By Steve Cavolick
Who’s your guy in this year’s NHL Draft?
It’s a strange question in July, considering the NHL season is normally over at this time of year and that the draft has already occurred. But there’s nothing normal about this year.
For the past four months, I’ve been writing about how companies are using their data and analytics to navigate the new economy that has been left in the wake of COVID-19. But I miss professional sports, and this month I am going to write about how advanced analytics are helping hockey teams evaluate players in their minor league system so they can more accurately draft players in positions of need.
Building from within through the draft is the most cost-effective way to develop a team. When deficiencies in a team develop and can’t be filled by already-drafted players, teams are forced to sign expensive free agents to fill those holes. That’s why drafting well is so important.
Each year, hundreds of young hockey players across nearly 50 worldwide professional leagues become available for drafting. Teams understand the physical measurements of each player, but evaluating their performance across leagues with varying competition is difficult. Is scoring 50 points in Switzerland’s National League better than 60 points in Canada’s Western Hockey League?
A new statistic from the website Hockey Prospecting, NHL Equivalency (NHLe), uses an algorithm to predict the offensive output you can expect from a player when they get to the NHL. This solves the problem of standardizing non-drafted player output across all leagues worldwide. In addition, NHLe examines production of drafted players by comparing their offensive statistics for five years, beginning with their pre-draft year. Stats at the same times in their careers are compared to every skater drafted over the past 30 years (over five thousand) and creates a similar player comparison. This helps teams estimate what to expect from prospects who are ready to make the jump to the pros.
Let’s take a look at how this could be used for my favorite team, the Chicago Blackhawks. In their past five drafts, they’ve had 10 picks in the top 60. Six have been on defensemen, and four on forwards. Two of the four are already in the NHL, but beyond that, none of the forwards in their system are predicted to be Top-6 guys.
Using the Drafting Tool from Hockey Prospecting, let’s focus on the player who is considered Chicago’s best minor league forward prospect: MacKenzie Entwistle. The algorithm measures players on two metrics: NHLer Probability (playing at least 200 games in the NHL) and Offensive Star Probability (0.7 points per game for forwards over a career). It calculates these for the year they were drafted and as a cumulative measure during their development.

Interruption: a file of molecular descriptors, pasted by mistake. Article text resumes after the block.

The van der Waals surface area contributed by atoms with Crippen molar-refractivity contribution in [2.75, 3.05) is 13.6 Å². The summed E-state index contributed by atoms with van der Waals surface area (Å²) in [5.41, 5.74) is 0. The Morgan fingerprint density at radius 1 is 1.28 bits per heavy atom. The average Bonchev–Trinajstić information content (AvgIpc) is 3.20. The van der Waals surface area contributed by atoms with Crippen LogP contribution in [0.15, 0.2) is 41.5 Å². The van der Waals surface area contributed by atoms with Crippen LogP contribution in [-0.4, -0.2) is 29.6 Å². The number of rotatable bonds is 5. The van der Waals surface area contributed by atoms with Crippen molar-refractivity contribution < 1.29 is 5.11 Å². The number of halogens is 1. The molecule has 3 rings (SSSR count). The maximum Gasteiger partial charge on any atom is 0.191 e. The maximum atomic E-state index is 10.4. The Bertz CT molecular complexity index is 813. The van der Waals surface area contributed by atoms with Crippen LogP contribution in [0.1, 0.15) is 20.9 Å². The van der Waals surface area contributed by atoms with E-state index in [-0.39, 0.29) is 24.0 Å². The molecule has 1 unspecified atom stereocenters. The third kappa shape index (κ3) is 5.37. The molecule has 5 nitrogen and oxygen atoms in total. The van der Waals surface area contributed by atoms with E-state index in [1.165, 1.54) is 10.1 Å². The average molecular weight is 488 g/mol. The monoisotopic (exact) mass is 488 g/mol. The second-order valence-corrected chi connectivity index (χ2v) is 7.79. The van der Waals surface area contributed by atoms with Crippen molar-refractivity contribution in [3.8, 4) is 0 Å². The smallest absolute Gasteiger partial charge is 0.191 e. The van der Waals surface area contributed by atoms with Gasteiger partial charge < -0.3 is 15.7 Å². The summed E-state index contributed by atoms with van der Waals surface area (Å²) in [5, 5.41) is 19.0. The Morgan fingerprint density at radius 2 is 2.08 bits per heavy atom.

MacKenzie’s NHLer Probability has decreased from 37% to 14% since being drafted, and his Star Probability has decreased from 4% to 0%. That is not saying he can’t make to the NHL and become a star, but based on the performance of thousands of players before him with similar statistics, it is unlikely to happen.
Because of this, it is widely believed by draftniks that the Hawks will focus on forwards this year. With the draft order mostly already determined, many mock drafts have the Blackhawks selecting either Jack Quinn or Anton Lundell. Let’s see what Hockey Prospecting’s model says about them.
In 2019, the NHLe for Quinn and Lundell were 13 and 21, respectively. In their Draft Years (DY), the NHLe increased for both, but Quinn’s almost tripled. They both have a few years of seasoning before playing in the NHL, but the offensive development of Quinn this year was greater. Their NHL Probabilities are similar, although there is more Star Probability for Quinn at this point. Both players have superstars in their player comparison.
So if I was on the clock and had to choose between these two, who’s my guy? Based on two years of performance, it looks like Quinn has the higher floor at this point and has a higher (although still low) Star Probability. Quinn is my choice.
Not every one of your outcomes leads to signing a player to a multi-million dollar contract, but at least with predictive models and a trusted information architecture, you can use you can use your data for fact-based decisioning throughout your organization.
The LRS Big Data and Analytics team has over 20 years of experience deploying applications in advanced analytics, information management, and data warehousing. Not sure how to get started? Our strategic offerings can help you align business and technology teams, discover right use case, and determine an ROI. If you are interested in understanding how we can help you find value in your data, please fill out the form below to request a meeting.
About the author
Steve Cavolick is a Senior Solution Architect with LRS IT Solutions. With over 20 years of experience in enterprise business analytics and information management, Steve is 100% focused on helping customers find value in their data to drive better business outcomes. Using technologies from best-of-breed vendors, he has created solutions for the retail, telco, manufacturing, distribution, financial services, gaming, and insurance industries.